Several trends are causing big changes in the furniture business that is creating a surge in furniture resale. According to a report by furniture resale site Kaiyo, three things are driving that growth in furniture being resold by consumers to consumers. First is how the the furniture industry has been hit hard by supply chain issues. The immediate availability of used furniture is adding to its appeal in the current market. According to the Kaiyo report, their average delivery time is 2-5 days whereas the average delivery time for new branded furniture is 14-16 weeks. Second is the explosion of e-commerce and vintage that has allowed consumers who are focused on sustainability to satisfy their need for more environmentally-friendly purchases. It also doesn’t hurt that those sustainable products are lower priced than traditional retail. And finally, the pandemic-induced focus on home has created a surge in interest in furniture that is helping furniture demand overall. The Kaiyo report says that furniture resale could grow to over $16 billion in 2025, 70% higher than 2018.
According to Kaiyo, the best brands to sell right now, that are in high demand and retained the most value from their original purchase price, are:
Design Within Reach
And according to Kaiyo, the brands that increased in value the most in 2021 over 2020 are:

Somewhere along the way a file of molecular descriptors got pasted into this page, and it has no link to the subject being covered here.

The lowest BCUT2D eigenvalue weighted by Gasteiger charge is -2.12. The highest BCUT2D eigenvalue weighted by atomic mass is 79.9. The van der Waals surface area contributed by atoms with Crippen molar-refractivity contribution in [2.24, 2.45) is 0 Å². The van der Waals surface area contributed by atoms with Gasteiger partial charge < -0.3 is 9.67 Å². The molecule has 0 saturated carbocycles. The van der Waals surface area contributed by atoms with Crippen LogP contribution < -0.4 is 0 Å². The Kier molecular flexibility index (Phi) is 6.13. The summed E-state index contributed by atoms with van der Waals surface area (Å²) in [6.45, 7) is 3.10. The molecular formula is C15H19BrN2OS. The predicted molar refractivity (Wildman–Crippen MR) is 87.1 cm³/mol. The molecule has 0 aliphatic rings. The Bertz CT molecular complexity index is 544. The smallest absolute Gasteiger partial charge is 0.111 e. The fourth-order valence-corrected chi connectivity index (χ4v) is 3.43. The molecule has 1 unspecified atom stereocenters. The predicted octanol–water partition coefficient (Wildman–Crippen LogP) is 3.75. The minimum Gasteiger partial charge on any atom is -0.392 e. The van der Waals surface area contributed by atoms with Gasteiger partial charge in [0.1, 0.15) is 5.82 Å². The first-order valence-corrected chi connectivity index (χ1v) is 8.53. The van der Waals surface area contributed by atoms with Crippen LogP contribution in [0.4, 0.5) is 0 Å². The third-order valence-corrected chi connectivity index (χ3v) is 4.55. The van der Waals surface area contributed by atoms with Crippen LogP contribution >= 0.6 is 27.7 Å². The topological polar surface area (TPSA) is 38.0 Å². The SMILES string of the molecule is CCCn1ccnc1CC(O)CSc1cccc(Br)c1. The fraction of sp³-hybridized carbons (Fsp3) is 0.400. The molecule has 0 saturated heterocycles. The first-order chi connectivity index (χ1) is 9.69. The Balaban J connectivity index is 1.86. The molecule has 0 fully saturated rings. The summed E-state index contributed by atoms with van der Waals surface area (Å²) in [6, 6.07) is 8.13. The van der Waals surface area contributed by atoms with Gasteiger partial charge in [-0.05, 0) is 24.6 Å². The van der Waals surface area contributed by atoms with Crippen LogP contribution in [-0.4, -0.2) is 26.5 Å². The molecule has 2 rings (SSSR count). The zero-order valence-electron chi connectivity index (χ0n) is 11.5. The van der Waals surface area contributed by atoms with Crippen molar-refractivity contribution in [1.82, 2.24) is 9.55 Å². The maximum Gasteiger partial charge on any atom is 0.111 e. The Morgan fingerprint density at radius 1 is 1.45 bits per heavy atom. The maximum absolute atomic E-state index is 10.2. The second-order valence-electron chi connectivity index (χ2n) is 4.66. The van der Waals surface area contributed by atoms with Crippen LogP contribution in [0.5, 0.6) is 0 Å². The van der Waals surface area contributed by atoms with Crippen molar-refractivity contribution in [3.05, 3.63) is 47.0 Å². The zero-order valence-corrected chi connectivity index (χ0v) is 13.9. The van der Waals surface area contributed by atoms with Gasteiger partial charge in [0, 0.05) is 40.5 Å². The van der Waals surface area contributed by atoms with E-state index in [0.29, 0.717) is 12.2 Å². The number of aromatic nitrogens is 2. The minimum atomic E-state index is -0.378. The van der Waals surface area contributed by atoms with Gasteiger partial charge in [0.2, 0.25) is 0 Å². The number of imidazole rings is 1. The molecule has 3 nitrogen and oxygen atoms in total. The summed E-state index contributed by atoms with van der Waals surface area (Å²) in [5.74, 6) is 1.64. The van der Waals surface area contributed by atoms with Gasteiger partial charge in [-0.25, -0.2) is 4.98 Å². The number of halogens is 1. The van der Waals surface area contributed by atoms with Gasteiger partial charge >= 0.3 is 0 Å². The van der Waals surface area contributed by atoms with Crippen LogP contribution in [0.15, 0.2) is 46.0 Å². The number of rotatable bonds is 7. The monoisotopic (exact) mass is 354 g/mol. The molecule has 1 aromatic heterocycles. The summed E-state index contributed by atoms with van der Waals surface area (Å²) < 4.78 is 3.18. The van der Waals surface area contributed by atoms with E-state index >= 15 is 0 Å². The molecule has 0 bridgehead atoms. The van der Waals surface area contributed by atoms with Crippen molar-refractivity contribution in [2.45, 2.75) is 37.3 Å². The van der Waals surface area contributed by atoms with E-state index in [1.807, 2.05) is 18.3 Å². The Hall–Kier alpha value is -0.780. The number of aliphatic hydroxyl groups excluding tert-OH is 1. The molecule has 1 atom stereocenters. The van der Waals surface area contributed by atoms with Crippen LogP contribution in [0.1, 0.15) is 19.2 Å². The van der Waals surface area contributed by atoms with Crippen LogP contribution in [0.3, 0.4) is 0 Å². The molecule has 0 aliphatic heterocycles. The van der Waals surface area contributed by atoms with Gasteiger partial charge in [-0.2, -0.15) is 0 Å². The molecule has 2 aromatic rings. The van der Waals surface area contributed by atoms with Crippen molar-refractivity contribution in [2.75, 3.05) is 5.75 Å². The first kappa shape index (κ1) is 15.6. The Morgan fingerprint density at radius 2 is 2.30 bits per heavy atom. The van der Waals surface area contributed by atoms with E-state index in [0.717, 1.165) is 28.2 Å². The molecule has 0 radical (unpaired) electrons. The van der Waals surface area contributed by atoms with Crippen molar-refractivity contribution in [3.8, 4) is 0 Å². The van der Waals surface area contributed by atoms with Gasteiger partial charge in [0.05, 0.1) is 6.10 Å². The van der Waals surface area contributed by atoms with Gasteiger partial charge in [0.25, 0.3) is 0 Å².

Design Within Reach
Michell Gold + Bob Williams
Kaiyo is not the only ones with data on furniture resale. Another furniture resale site called AptDeco has related data. They say the top five furniture categories for resale are:
3+ Seat Sofas
and their top brands are:
Interestingly, that’s not the same as which brands sell the fastest, which according to AptDeco, are:
Room & Board
AptDeco also has information on which brands have the hardest time selling used online:
What Furniture Resale Growth Means
Kaiyo and AptDeco are clear about why furniture resale growth is happening. But the implications of that growth are meaningful for the furniture industry. First among those is value retention. Brands that can be sold in the aftermarket for values closer to their original prices will not have to cut prices to sell their first price product, they will be able to maintain their margins and profitability. That will change the focus of brand marketing to make consumers more aware of how well brands do in the aftermarket, explaining value retention, durability of a product and endurance of styling, so that consumers will pay more for the original purchase. As a result, the pricing of furniture in the aftermarket will be impactful to brands and that will cause the brands to get more involved in resale to facilitate higher priced sales of their brand. It’s even possible that brands could be purchasers of their own products in the resale market to support prices, something that happens (but not openly discussed) in the market for fine art.
We are also seeing changes in retailing, with more consolidation and more retailers changing hands. My firm just completed the sale of a furniture retailer called Modani and we have been engaged to sell another one straightaway. That kind of consistent activity is unusual in a sector.
Until recently, the value of used furniture was a small fraction of the original purchase price. But the various reasons for growth in secondary sales of furniture has allowed furniture to retain more of its value and is one more way that successful brands will be able to differentiate themselves from the pack in the future. Now your couch is more like your car, with resale value a key consideration in the purchase of a new one. That’s different than how most new furniture has been sold in the past but like so much in retail, the past is not going to resemble the future.